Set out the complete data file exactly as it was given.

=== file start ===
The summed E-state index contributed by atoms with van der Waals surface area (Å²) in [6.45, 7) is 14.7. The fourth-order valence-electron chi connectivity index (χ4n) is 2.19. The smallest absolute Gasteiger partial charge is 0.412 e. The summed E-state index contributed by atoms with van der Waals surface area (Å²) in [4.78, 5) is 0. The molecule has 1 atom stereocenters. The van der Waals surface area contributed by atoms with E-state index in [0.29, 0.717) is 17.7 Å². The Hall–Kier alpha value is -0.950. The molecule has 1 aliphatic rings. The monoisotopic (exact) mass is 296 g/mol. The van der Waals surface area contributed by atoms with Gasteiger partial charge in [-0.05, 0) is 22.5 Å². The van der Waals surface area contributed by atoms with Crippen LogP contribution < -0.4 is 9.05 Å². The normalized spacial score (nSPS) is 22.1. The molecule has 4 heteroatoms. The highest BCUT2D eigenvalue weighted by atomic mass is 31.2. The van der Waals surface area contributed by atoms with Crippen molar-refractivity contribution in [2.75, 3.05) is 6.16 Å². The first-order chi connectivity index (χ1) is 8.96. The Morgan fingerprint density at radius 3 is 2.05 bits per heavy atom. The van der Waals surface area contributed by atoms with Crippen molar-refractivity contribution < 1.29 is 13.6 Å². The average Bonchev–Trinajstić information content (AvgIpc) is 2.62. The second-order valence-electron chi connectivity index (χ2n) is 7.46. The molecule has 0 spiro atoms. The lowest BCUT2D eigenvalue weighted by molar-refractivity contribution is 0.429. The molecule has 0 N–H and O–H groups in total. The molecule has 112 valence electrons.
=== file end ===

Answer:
The summed E-state index contributed by atoms with van der Waals surface area (Å²) in [6.45, 7) is 14.7. The fourth-order valence-electron chi connectivity index (χ4n) is 2.19. The smallest absolute Gasteiger partial charge is 0.412 e. The summed E-state index contributed by atoms with van der Waals surface area (Å²) in [4.78, 5) is 0. The molecule has 1 atom stereocenters. The van der Waals surface area contributed by atoms with E-state index in [0.29, 0.717) is 17.7 Å². The Hall–Kier alpha value is -0.950. The molecule has 1 aliphatic rings. The monoisotopic (exact) mass is 296 g/mol. The van der Waals surface area contributed by atoms with Gasteiger partial charge in [-0.05, 0) is 22.5 Å². The van der Waals surface area contributed by atoms with Crippen LogP contribution < -0.4 is 9.05 Å². The normalized spacial score (nSPS) is 22.1. The molecule has 4 heteroatoms. The highest BCUT2D eigenvalue weighted by atomic mass is 31.2. The van der Waals surface area contributed by atoms with Crippen molar-refractivity contribution in [2.75, 3.05) is 6.16 Å². The first-order chi connectivity index (χ1) is 8.96. The Morgan fingerprint density at radius 3 is 2.05 bits per heavy atom. The van der Waals surface area contributed by atoms with Crippen molar-refractivity contribution < 1.29 is 13.6 Å². The average Bonchev–Trinajstić information content (AvgIpc) is 2.62. The second-order valence-electron chi connectivity index (χ2n) is 7.46. The molecule has 0 spiro atoms. The lowest BCUT2D eigenvalue weighted by molar-refractivity contribution is 0.429. The molecule has 0 N–H and O–H groups in total. The molecule has 112 valence electrons.